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Six Lessons To Learn From Souq's Acquisition’s acquisition has been the biggest headline for weeks now in all global media. It’s the first move for Amazon to serve millions of customers in the Middle East, it’s also worth mentioning that the US company is expanding globally to new markets like India, and Singapore will come later this year.

So, this acquisition has a lot to tell and teach young Arab entrepreneurs, here are some of the lessons that should be learned:

1. Being on top is vital to your success

Amazon's acquisition of Souq is a big move for the US company to serve millions of customers in the region. While there are a handful of competitors in the e-Commerce sector in the region, Souq is the best e-Commerce company with the largest customer base.

Amazon acquired Souq so it can hit the ground running in Middle East with already large and established operations instead of starting off from the ground. Of course Souq being the leading e-Commerce company in the Middle East played a key role in the decision made by the US giant.

In addition, Souq serves more than 50 million customers in several countries and more than 75,000 seller in the region with a total number of 2 million products across 30 categories.

2. Owning the market is more powerful than you think

The acquisition of Souq is the latest move from Amazon to expand in the general region. Many of its moves have been organic - that is, Amazon building its international operations from the ground up rather than acquisition. On top of its moves is India, where Amazon has invested billions to build out its business in the country. There, the main competition comes from FlipKart and Snapdeal, e-Commerce companies, which Amazon chose to compete because none of them owned the market and there is room for another rival, so the US giant wouldn’t miss the chance. In the Middle East, it was easier to reach an agreement with the market owner ‘Souq’ than to build a business from the ground up to compete it.

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“ pioneered e-Commerce in the Middle East, creating a great shopping experience for their customers. We’re looking forward to both learning from and supporting them with Amazon technology and global resources. And together, we’ll work hard to provide the best possible service for millions of customers in the Middle East.” said Russ Grandinetti, Amazon Senior Vice President.

3. Build integrated services

But the marketplace is not all what Amazon is getting, Souq’s business also includes a fulfillment operation, which is a logistics and fulfillment service provided by Souq to the sellers (Logistics and fulfillment are key parts of how Amazon expands elsewhere). Also, the deal includes Souq’s online payment gateway, PayFort, which means Amazon will get localized payment technologies and expertise. This combination of integrated services played a key role in how Amazon decided to acquire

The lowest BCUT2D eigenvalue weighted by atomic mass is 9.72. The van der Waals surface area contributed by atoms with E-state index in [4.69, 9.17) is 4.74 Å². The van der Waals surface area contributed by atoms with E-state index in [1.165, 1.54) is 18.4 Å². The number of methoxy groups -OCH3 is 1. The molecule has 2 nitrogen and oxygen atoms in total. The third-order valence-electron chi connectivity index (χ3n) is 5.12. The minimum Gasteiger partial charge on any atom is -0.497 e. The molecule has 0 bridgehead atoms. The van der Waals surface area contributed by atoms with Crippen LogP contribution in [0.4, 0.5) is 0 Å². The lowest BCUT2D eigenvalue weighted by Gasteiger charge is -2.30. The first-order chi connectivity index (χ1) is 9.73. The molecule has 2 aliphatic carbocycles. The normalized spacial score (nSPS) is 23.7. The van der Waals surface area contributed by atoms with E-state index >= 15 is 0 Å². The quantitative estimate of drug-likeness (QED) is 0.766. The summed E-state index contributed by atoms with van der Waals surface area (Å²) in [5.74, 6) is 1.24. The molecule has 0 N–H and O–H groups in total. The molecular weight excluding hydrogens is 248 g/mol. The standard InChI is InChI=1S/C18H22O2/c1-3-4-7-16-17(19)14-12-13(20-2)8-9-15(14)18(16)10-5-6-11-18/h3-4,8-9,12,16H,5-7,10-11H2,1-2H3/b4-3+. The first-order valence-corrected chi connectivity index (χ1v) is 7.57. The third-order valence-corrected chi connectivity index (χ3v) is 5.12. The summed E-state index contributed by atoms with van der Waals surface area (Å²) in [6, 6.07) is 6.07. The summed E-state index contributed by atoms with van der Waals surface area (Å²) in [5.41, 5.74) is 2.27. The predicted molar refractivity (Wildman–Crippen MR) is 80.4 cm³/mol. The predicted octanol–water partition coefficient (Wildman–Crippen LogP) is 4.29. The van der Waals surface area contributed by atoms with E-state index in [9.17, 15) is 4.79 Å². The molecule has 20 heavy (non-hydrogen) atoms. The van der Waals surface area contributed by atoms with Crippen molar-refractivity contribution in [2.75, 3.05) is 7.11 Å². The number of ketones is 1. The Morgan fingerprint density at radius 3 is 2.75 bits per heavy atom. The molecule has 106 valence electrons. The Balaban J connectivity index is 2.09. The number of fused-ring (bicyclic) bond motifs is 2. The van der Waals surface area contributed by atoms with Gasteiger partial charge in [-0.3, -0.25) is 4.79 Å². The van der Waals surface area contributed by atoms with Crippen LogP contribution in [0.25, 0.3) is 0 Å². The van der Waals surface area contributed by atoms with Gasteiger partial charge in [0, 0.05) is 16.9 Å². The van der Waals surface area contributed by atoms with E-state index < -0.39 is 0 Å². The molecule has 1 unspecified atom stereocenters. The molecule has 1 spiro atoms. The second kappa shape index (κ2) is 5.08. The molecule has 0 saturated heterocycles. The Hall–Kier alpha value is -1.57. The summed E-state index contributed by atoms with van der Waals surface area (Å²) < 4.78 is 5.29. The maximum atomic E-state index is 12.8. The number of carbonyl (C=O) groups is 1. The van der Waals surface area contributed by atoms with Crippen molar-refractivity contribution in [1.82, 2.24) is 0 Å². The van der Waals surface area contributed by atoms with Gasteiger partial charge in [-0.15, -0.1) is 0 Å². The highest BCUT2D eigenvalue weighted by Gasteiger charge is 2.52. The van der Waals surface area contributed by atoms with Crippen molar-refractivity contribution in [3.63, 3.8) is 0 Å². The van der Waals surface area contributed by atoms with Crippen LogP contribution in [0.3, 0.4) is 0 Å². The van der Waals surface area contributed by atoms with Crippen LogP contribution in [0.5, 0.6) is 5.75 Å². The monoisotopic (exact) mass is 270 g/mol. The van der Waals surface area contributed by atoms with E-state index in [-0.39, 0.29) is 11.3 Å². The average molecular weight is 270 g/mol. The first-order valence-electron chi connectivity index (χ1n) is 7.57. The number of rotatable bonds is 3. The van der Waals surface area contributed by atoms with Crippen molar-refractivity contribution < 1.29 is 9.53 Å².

4. Be determined but flexible

Souq had been valued at $1 billion in its last round of funding a year ago when it raised $275 million. At the end of 2016, Souq was actually in talks with Amazon to sell a 30% stake at the same $1 billion value. A couple of other giants jumped on the negotiations table afterwards, including eBay. Eventually, Amazon and Souq agreed on a deal on $650 million.

We could all wonder what would have happened if they didn’t get together...

Would Amazon delay its expansion to the Middle East or would it start a separate business to compete with

5. Competition is not as bad as you think

In the back scene, an ambitious new e-Commerce venture called is in the making. It’s backed by $1 billion in capital from Saudi Arabia’s Public Investment Fund and Dubai real estate tycoon Mohamed Alabbar, whose firm owns The Dubai Mall and the Burj Khalifa. It’s reportedly that, this new e-commerce venture in the making played a big role in Souq and Amazon coming together.

But did Souq accept the acquisition in a lower value than the expected $1 billion because of the fears of the new rival?

6. Branding matters was already being described by the crowd as the Amazon of the Middle East. In more details, Souq was always driven by smart technology and customer needs. It pioneered e-Commerce in the region and since then, it’s seeking better experience for the sellers and customers, and so does Amazon.
“Amazon and share the same DNA – we’re both driven by customers, invention, and long-term thinking,” said Russ Grandinetti, Amazon Senior Vice President.

Quote by Amazon's vice president

Picture from Google Plus

Amazon entering the Middle East is good news for lots of retailers, merchants, and customers, yet, it’s a nightmare for anyone planning to launch an e-commerce company in the region.


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